Harvard professor Cornel West to discuss race and quality of life

Cornel West

The increase of racist incidents in Baltimore, Ferguson, Charlottesville and nationwide, alongside movements such as Black Lives Matter and Standing Rock, has made the need for conversations on race in the United States today one of continued urgency.

As the guest speaker at this year’s Collins Distinguished Speakers’ Series, philosopher, scholar, civil rights activist, author and Harvard Divinity School professor of philosophy Cornel West will address these topics in his lecture, “Race Matters … A Timely Discussion on the Fabric of America.”

The lecture will take place Friday, April 26, from 7 to 9 p.m. in Room 156, Straub Hall.

Drawing from the title of his 1993 book “Race Matters,” which was published following the Los Angeles riots and examines the crisis of black leadership in the United States, West said he hopes to inspire, unsettle and challenge people.

“We need to take a critical look at ‘We the People’ through the lens of these complicated issues and make connections about the deep questions of quality of life in this country,” he said.

It’s not the first time West has been to the University of Oregon. In 2013, he lectured at the UO Multicultural Center’s “Social Justice, Real Justice” conference and said he is looking forward to revisiting the UO campus.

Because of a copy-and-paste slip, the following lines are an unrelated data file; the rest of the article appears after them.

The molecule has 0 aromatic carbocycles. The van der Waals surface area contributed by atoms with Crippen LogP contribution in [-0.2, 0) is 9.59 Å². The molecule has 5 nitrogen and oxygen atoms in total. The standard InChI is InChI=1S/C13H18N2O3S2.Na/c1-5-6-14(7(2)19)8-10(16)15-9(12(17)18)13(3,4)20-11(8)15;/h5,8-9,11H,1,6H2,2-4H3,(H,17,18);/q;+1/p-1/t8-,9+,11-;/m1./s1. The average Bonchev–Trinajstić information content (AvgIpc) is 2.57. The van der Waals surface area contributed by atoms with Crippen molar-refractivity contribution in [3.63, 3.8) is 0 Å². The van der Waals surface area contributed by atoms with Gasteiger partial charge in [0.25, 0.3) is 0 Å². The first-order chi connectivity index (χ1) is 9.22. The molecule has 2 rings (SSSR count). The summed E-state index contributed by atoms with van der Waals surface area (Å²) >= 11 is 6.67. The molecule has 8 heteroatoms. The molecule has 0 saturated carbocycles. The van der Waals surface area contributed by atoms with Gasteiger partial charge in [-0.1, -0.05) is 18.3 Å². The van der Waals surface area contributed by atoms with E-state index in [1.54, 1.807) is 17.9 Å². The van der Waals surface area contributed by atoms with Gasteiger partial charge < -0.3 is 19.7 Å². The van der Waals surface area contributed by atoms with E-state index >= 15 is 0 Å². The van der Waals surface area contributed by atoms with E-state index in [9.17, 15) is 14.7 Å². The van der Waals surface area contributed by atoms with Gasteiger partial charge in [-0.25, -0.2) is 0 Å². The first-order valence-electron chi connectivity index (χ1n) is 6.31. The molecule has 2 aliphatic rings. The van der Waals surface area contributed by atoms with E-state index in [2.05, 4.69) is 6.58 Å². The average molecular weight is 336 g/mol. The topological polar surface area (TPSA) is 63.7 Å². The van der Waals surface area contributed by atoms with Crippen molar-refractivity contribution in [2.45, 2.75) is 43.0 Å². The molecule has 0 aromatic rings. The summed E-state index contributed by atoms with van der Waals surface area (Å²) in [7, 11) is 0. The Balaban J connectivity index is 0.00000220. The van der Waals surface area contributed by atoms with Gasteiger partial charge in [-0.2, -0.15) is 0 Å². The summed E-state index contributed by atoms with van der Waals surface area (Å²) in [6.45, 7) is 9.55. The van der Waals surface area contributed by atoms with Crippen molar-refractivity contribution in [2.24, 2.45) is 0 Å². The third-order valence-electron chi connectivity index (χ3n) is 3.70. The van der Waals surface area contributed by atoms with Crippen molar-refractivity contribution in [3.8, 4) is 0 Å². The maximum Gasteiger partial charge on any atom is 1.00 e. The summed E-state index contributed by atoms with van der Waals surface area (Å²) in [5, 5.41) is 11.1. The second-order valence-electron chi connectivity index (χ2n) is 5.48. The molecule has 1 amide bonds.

A prolific writer and author of 20 books — including the classics “Race matters,” “Democracy Matters: Winning the Fight Against Imperialism” and his memoir, “Brother West: Living and Loving Out Loud” — West’s passion for social equality is driven by a desire to keep the legacy of Martin Luther King Jr. alive through truth-telling and bearing witness to love and justice.

“In the face of so much hatred you can still try to teach the world how to love,” he said.

Sponsored by the UO Department of English, the annual Collins Distinguished Speakers’ Series is free and open to the public. Past luminaries have included intellectuals and artists, Pulitzer Prize winners of fiction, National Book Award winners and renowned political activists.

By Sharleen Nelson, University Communications